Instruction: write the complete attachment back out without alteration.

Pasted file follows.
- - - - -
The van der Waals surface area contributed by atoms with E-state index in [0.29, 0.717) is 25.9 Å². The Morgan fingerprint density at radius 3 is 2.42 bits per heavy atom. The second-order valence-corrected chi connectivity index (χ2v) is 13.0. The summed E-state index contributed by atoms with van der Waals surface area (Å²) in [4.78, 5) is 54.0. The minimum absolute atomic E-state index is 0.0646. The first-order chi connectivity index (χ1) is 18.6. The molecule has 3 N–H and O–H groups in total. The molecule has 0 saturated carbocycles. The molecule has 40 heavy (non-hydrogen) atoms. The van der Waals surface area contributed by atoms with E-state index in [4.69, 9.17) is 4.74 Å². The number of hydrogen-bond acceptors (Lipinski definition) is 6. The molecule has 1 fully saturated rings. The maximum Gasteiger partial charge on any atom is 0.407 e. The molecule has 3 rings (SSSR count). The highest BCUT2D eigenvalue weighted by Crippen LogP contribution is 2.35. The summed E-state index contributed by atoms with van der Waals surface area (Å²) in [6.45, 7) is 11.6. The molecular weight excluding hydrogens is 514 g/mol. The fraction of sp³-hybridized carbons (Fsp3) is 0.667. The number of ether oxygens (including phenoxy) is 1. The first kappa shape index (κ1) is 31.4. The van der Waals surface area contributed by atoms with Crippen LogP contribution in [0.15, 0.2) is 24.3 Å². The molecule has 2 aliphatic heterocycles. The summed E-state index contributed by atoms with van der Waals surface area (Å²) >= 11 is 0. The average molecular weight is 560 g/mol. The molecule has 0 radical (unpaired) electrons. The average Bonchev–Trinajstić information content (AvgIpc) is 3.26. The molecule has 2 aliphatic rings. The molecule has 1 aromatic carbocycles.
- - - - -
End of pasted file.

The van der Waals surface area contributed by atoms with E-state index in [0.29, 0.717) is 25.9 Å². The Morgan fingerprint density at radius 3 is 2.42 bits per heavy atom. The second-order valence-corrected chi connectivity index (χ2v) is 13.0. The summed E-state index contributed by atoms with van der Waals surface area (Å²) in [4.78, 5) is 54.0. The minimum absolute atomic E-state index is 0.0646. The first-order chi connectivity index (χ1) is 18.6. The molecule has 3 N–H and O–H groups in total. The molecule has 0 saturated carbocycles. The molecule has 40 heavy (non-hydrogen) atoms. The van der Waals surface area contributed by atoms with E-state index in [4.69, 9.17) is 4.74 Å². The number of hydrogen-bond acceptors (Lipinski definition) is 6. The molecule has 1 fully saturated rings. The maximum Gasteiger partial charge on any atom is 0.407 e. The molecule has 3 rings (SSSR count). The highest BCUT2D eigenvalue weighted by Crippen LogP contribution is 2.35. The summed E-state index contributed by atoms with van der Waals surface area (Å²) in [6.45, 7) is 11.6. The molecular weight excluding hydrogens is 514 g/mol. The fraction of sp³-hybridized carbons (Fsp3) is 0.667. The number of ether oxygens (including phenoxy) is 1. The first kappa shape index (κ1) is 31.4. The van der Waals surface area contributed by atoms with Crippen LogP contribution in [0.15, 0.2) is 24.3 Å². The molecule has 2 aliphatic heterocycles. The summed E-state index contributed by atoms with van der Waals surface area (Å²) >= 11 is 0. The average molecular weight is 560 g/mol. The molecule has 0 radical (unpaired) electrons. The average Bonchev–Trinajstić information content (AvgIpc) is 3.26. The molecule has 2 aliphatic rings. The molecule has 1 aromatic carbocycles.